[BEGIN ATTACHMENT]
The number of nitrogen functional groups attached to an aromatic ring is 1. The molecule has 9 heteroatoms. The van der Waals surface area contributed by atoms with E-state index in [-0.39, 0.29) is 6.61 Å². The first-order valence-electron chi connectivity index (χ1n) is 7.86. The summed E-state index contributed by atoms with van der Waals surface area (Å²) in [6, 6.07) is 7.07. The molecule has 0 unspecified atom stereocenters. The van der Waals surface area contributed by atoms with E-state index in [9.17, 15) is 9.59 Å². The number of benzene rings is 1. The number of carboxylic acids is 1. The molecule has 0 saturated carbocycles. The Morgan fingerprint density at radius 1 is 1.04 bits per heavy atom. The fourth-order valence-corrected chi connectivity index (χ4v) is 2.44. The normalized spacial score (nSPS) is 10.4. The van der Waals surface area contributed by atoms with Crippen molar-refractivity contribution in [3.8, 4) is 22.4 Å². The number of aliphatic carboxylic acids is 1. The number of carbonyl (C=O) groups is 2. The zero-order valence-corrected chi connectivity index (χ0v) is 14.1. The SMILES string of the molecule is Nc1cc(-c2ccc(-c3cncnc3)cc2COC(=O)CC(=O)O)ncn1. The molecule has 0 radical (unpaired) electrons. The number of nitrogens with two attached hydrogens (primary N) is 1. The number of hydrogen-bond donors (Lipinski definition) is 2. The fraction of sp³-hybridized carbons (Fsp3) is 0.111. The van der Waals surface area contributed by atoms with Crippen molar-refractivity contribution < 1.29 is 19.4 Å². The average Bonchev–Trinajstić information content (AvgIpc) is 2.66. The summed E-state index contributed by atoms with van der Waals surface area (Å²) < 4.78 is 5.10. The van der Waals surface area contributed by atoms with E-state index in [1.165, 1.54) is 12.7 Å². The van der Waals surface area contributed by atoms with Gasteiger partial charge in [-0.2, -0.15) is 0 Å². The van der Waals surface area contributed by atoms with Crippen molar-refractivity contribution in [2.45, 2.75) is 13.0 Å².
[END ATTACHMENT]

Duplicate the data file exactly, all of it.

The number of nitrogen functional groups attached to an aromatic ring is 1. The molecule has 9 heteroatoms. The van der Waals surface area contributed by atoms with E-state index in [-0.39, 0.29) is 6.61 Å². The first-order valence-electron chi connectivity index (χ1n) is 7.86. The summed E-state index contributed by atoms with van der Waals surface area (Å²) in [6, 6.07) is 7.07. The molecule has 0 unspecified atom stereocenters. The van der Waals surface area contributed by atoms with E-state index in [9.17, 15) is 9.59 Å². The number of benzene rings is 1. The number of carboxylic acids is 1. The molecule has 0 saturated carbocycles. The Morgan fingerprint density at radius 1 is 1.04 bits per heavy atom. The fourth-order valence-corrected chi connectivity index (χ4v) is 2.44. The normalized spacial score (nSPS) is 10.4. The van der Waals surface area contributed by atoms with Crippen molar-refractivity contribution in [3.8, 4) is 22.4 Å². The number of aliphatic carboxylic acids is 1. The number of carbonyl (C=O) groups is 2. The zero-order valence-corrected chi connectivity index (χ0v) is 14.1. The SMILES string of the molecule is Nc1cc(-c2ccc(-c3cncnc3)cc2COC(=O)CC(=O)O)ncn1. The molecule has 0 radical (unpaired) electrons. The number of nitrogens with two attached hydrogens (primary N) is 1. The number of hydrogen-bond donors (Lipinski definition) is 2. The fraction of sp³-hybridized carbons (Fsp3) is 0.111. The van der Waals surface area contributed by atoms with Crippen molar-refractivity contribution < 1.29 is 19.4 Å². The average Bonchev–Trinajstić information content (AvgIpc) is 2.66. The summed E-state index contributed by atoms with van der Waals surface area (Å²) < 4.78 is 5.10. The van der Waals surface area contributed by atoms with E-state index in [1.165, 1.54) is 12.7 Å². The van der Waals surface area contributed by atoms with Gasteiger partial charge in [-0.2, -0.15) is 0 Å². The van der Waals surface area contributed by atoms with Crippen molar-refractivity contribution in [2.45, 2.75) is 13.0 Å².